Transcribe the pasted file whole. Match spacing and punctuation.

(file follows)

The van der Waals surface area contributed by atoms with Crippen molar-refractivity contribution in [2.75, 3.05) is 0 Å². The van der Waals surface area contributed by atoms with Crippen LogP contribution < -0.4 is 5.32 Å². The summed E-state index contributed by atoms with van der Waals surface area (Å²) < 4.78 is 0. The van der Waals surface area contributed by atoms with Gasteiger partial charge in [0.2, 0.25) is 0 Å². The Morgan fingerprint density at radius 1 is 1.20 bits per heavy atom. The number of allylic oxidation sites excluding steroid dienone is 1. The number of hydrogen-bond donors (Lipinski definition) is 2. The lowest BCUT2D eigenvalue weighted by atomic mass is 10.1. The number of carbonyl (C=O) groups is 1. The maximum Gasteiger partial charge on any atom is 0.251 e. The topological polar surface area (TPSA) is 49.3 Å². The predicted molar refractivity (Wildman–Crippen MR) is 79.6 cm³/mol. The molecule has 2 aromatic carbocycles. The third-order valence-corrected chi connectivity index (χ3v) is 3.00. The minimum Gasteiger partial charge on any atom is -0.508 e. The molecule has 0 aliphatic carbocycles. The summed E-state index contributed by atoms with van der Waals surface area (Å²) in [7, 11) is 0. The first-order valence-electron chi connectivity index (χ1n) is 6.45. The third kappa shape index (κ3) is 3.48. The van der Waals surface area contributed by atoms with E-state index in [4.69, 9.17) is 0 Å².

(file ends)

The van der Waals surface area contributed by atoms with Crippen molar-refractivity contribution in [2.75, 3.05) is 0 Å². The van der Waals surface area contributed by atoms with Crippen LogP contribution < -0.4 is 5.32 Å². The summed E-state index contributed by atoms with van der Waals surface area (Å²) < 4.78 is 0. The van der Waals surface area contributed by atoms with Gasteiger partial charge in [0.2, 0.25) is 0 Å². The Morgan fingerprint density at radius 1 is 1.20 bits per heavy atom. The number of allylic oxidation sites excluding steroid dienone is 1. The number of hydrogen-bond donors (Lipinski definition) is 2. The lowest BCUT2D eigenvalue weighted by atomic mass is 10.1. The number of carbonyl (C=O) groups is 1. The maximum Gasteiger partial charge on any atom is 0.251 e. The topological polar surface area (TPSA) is 49.3 Å². The predicted molar refractivity (Wildman–Crippen MR) is 79.6 cm³/mol. The molecule has 2 aromatic carbocycles. The third-order valence-corrected chi connectivity index (χ3v) is 3.00. The minimum Gasteiger partial charge on any atom is -0.508 e. The molecule has 0 aliphatic carbocycles. The summed E-state index contributed by atoms with van der Waals surface area (Å²) in [7, 11) is 0. The first-order valence-electron chi connectivity index (χ1n) is 6.45. The third kappa shape index (κ3) is 3.48. The van der Waals surface area contributed by atoms with E-state index in [4.69, 9.17) is 0 Å².